Do you think sex workers–rights activists and anti-trafficking activists could ever get together and find common ground?
They won’t even talk to me! But the wife of my mother’s preacher did ask to talk to me because she was getting involved in stopping the trafficking of underage young girls, and I said, “Perfect! Come on over. I’ll tell you what it’s really about.”
Prostitution kept hidden gives bad people the opportunity to drag in willing or unwilling teenagers. I told her that the statistics they use are highly exaggerated, that it’s a panicked reaction by nonhooker women. And it’s the classic reaction of women who want to be good and live up to a man’s image. We can’t just say, “We don’t want our reputations ruined because we’re hanging out with a bunch of harlots.”
My mother’s preacher thought I was being a little too hard on his old lady. I guess I got a little excited and raised my voice. I don’t have a lot of patience for [the anti-trafficking] line.
What developments do you see emerging that are important for sex work and healthcare?
When aids came along, the activism was really amazing. I said, “We’ve got to stop this shit. They’re going to scapegoat the whores in a second.” We always felt, especially when aids hit the scene, that we had to take the offensive on health [issues], that health was going to be the issue that could cross a lot of borders.
Before [COYOTE leader and cofounder of the National Task Force on Prostitution] Priscilla Alexander went to work for the World Health Organization, it was her idea to start the St. James Infirmary. We were on the cutting edge of what needed to be done. Today at the Infirmary, sex workers and their families can come in and get medical care, [STI] testing, peer counseling, needle exchange, and hot meals and clothes. We put out a handbook [the Occupational Health & Safety Handbook]—it’s an inch thick—with all kinds of information for sex workers.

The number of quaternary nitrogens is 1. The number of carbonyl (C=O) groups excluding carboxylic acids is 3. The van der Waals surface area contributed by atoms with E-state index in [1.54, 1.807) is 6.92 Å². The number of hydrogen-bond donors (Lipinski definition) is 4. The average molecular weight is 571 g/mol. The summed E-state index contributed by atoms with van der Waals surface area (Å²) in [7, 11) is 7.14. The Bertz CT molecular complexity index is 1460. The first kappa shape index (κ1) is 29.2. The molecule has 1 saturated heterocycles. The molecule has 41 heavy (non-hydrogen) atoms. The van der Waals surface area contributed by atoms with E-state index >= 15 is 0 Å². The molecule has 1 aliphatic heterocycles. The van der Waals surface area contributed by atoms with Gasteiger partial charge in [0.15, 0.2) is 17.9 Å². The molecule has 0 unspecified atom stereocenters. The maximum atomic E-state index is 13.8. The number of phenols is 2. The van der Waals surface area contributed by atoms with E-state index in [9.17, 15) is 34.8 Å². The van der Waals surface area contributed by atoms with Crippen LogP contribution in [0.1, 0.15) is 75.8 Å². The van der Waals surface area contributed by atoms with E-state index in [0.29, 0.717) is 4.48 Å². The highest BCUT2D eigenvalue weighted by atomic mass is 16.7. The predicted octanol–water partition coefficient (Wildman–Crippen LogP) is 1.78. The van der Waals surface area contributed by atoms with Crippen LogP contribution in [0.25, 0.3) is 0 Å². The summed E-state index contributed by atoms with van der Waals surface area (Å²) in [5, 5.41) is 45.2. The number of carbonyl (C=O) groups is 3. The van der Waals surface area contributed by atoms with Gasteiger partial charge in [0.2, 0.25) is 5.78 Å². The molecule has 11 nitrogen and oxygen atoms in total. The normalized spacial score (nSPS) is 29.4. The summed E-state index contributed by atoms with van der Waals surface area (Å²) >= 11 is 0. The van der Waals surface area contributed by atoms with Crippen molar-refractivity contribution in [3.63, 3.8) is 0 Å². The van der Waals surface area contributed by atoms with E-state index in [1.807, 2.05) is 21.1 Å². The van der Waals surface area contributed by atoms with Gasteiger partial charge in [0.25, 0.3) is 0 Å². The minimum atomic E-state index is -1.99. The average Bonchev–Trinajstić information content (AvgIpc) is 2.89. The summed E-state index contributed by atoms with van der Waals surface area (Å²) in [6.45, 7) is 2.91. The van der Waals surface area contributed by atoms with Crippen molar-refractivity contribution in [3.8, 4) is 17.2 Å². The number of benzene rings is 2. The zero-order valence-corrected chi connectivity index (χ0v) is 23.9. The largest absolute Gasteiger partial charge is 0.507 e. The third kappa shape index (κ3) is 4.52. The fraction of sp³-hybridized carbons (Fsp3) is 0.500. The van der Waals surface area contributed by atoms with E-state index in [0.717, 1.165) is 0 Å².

I think the movement is incredible here and abroad; there are more groups around the country than when COYOTE was in its heyday. There are so many other groups doing good work, like SWOP [Sex Workers Outreach Project] and HIPS [Helping Individual Prostitutes Survive] in Washington, DC Holland’s got a great group, the Red Thread [De Rode Draad]. Sex workers have found a more humane and respectful way of protecting other sex workers. Arrests are not how you protect people.
Even though sex workers are making great strides in healthcare advocacy, last year many, including St. James Infirmary allies, were banned from entering the country and attending the 2012 International AIDS Conference. What are the biggest obstacles to giving sex workers a voice in aids and public health policy?
There’s still so much hypocrisy. Under the Bush administration, [Randall L.] Tobias, the man in charge of distributing money from USAID to health clinics around the world, demanded a pledge from the clinics—some run by sex workers—that they say they were against prostitution before they were given any funds. He resigned when it became known that he was on a DC madam’s customer list. “To Buy Ass”—that’s what I called him! He was such a hypocrite.